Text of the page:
Donald Lambro

He was joined by Rep. Charlie Melancon of Louisiana, a Senate candidate in a very conservative state. "I support freedom of religion, but let's give the families of 9/11 victims a voice about where this mosque should be placed because putting one near Ground Zero isn't appropriate," Melancon said.

Other Democrats said the president was wrong to begin with, but when he attempted to back away from his previous White House remarks, he sent a clumsy, mixed message that only compounded the issue and made him look weak in the process.

"The danger here is an incoherant presidency," said Democratic strategist David Morey, vice chairman of the Core Strategy Group that provided Obama's 2008 campaign with communications advice.

A recent CNN poll showed 68 percent of Americans were opposed to building the mosque so close to hallowed ground, including 70 percent of independents.

All of this bickering is taking place at a time when Democrats are distancing themselves from Obama, whose approval/disapproval polling numbers (42 percent to 50 percent) are in a steep nosedive, the economy is weakening and Democrats face massive losses in the midterm elections.

Not just distancing themselves, mind you, but harshly criticizing him directly in their ads. In Indiana, for example, Democratic Rep. Joe Donnelly is running an ad against illegal immigrants as pictures of Obama and House Speaker Nancy Pelosi are flashed on the screen.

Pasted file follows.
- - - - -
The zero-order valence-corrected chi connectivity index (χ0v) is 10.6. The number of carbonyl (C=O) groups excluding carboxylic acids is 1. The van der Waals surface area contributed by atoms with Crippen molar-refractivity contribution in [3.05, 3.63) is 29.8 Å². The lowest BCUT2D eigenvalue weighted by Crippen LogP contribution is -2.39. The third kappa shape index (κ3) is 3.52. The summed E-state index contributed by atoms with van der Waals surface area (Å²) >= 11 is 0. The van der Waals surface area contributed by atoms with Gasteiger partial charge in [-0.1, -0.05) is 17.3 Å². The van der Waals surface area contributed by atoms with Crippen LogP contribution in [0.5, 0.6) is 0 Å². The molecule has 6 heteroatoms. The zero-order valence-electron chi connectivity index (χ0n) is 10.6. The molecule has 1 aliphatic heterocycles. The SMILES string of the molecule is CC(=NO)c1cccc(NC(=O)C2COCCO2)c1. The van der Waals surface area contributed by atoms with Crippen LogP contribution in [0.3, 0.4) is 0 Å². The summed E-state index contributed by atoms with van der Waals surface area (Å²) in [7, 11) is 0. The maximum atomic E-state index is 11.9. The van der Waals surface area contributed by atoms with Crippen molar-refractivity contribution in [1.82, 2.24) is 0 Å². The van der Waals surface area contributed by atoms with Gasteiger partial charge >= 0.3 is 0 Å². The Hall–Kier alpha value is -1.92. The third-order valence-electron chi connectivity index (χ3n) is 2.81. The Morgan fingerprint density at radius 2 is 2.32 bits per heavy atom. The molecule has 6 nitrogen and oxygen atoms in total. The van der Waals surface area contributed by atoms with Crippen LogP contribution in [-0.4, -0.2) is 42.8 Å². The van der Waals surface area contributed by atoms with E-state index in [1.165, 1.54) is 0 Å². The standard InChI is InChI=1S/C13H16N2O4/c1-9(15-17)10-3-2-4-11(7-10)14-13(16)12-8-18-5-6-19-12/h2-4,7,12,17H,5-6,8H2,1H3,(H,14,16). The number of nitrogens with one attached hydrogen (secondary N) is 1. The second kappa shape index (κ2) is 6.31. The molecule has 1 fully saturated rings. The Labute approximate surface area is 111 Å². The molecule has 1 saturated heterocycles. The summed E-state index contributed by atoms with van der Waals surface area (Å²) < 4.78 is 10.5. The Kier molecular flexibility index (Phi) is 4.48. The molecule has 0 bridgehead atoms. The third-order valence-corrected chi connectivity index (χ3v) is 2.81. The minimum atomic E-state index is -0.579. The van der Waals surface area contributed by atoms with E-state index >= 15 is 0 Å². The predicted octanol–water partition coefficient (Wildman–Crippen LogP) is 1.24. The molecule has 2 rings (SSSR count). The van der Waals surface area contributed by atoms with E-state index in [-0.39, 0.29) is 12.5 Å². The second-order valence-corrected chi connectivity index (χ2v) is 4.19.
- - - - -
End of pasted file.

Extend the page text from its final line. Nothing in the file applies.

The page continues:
"That may not be what the Washington crowd wants, but I don't work for them. I work for you," Donnelly says in the TV spot.

Right after Democratic Sen. Michael Bennet, a political novice, survived a brutal party primary with the help of the Obama White House, the senator balked when he was asked by ABC's George Stephanopoulos if he wanted Obama campaigning for him in the fall.

"We will have to see. We will obviously do what's right for the campaign ... and we'll see what happens between now and November," Bennet replied.

"That's not a yes," Stephanopoulos persisted.

"I just won the primary about six minutes ago so we're going to have to give it some thought," he said.

A lot of thought, most likely, because the latest polls show his conservative Republican opponent, Weld County District Attorney Ken Buck, leading him by 5 points or more.

With a new Gallup poll showing Republicans with a 7 percent lead in a generic ballot test, and a 13 percent lead among independent voters, a lot of vulnerable Democrats are in Bennet's shoes and will not be calling upon Obama to campaign for them.

The intraparty divisions afflicting the president and his party recall the famous Napoleonic axiom, which says, "Never interfere with an enemy while he's in the process of destroying himself."

Donald Lambro

Donald Lambro is chief political correspondent for The Washington Times.